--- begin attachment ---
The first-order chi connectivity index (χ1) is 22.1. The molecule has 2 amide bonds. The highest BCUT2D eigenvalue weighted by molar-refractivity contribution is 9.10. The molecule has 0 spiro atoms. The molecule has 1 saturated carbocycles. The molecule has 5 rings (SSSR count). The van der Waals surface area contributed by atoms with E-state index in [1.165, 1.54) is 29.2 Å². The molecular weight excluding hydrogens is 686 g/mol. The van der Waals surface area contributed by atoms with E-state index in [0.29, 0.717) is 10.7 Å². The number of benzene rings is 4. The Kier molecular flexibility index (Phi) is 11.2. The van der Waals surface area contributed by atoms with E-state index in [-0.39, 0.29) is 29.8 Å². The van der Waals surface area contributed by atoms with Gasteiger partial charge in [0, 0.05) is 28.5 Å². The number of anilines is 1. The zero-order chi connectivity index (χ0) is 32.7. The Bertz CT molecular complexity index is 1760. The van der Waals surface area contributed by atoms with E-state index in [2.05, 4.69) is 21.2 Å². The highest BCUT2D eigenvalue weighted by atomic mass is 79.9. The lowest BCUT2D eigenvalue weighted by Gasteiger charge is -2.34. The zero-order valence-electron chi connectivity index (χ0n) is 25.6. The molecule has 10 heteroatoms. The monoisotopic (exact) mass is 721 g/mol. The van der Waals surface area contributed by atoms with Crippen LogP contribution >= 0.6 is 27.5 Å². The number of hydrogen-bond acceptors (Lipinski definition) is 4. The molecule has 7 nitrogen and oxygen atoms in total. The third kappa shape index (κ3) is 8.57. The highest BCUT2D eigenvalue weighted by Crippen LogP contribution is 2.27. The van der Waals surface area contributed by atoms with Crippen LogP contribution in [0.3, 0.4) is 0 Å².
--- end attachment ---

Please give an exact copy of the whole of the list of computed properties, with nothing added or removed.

The first-order chi connectivity index (χ1) is 22.1. The molecule has 2 amide bonds. The highest BCUT2D eigenvalue weighted by molar-refractivity contribution is 9.10. The molecule has 0 spiro atoms. The molecule has 1 saturated carbocycles. The molecule has 5 rings (SSSR count). The van der Waals surface area contributed by atoms with E-state index in [1.165, 1.54) is 29.2 Å². The molecular weight excluding hydrogens is 686 g/mol. The van der Waals surface area contributed by atoms with E-state index in [0.29, 0.717) is 10.7 Å². The number of benzene rings is 4. The Kier molecular flexibility index (Phi) is 11.2. The van der Waals surface area contributed by atoms with E-state index in [-0.39, 0.29) is 29.8 Å². The van der Waals surface area contributed by atoms with Gasteiger partial charge in [0, 0.05) is 28.5 Å². The number of anilines is 1. The zero-order chi connectivity index (χ0) is 32.7. The Bertz CT molecular complexity index is 1760. The van der Waals surface area contributed by atoms with E-state index in [2.05, 4.69) is 21.2 Å². The highest BCUT2D eigenvalue weighted by atomic mass is 79.9. The lowest BCUT2D eigenvalue weighted by Gasteiger charge is -2.34. The zero-order valence-electron chi connectivity index (χ0n) is 25.6. The molecule has 10 heteroatoms. The monoisotopic (exact) mass is 721 g/mol. The van der Waals surface area contributed by atoms with Crippen LogP contribution >= 0.6 is 27.5 Å². The number of hydrogen-bond acceptors (Lipinski definition) is 4. The molecule has 7 nitrogen and oxygen atoms in total. The third kappa shape index (κ3) is 8.57. The highest BCUT2D eigenvalue weighted by Crippen LogP contribution is 2.27. The van der Waals surface area contributed by atoms with Crippen LogP contribution in [0.3, 0.4) is 0 Å².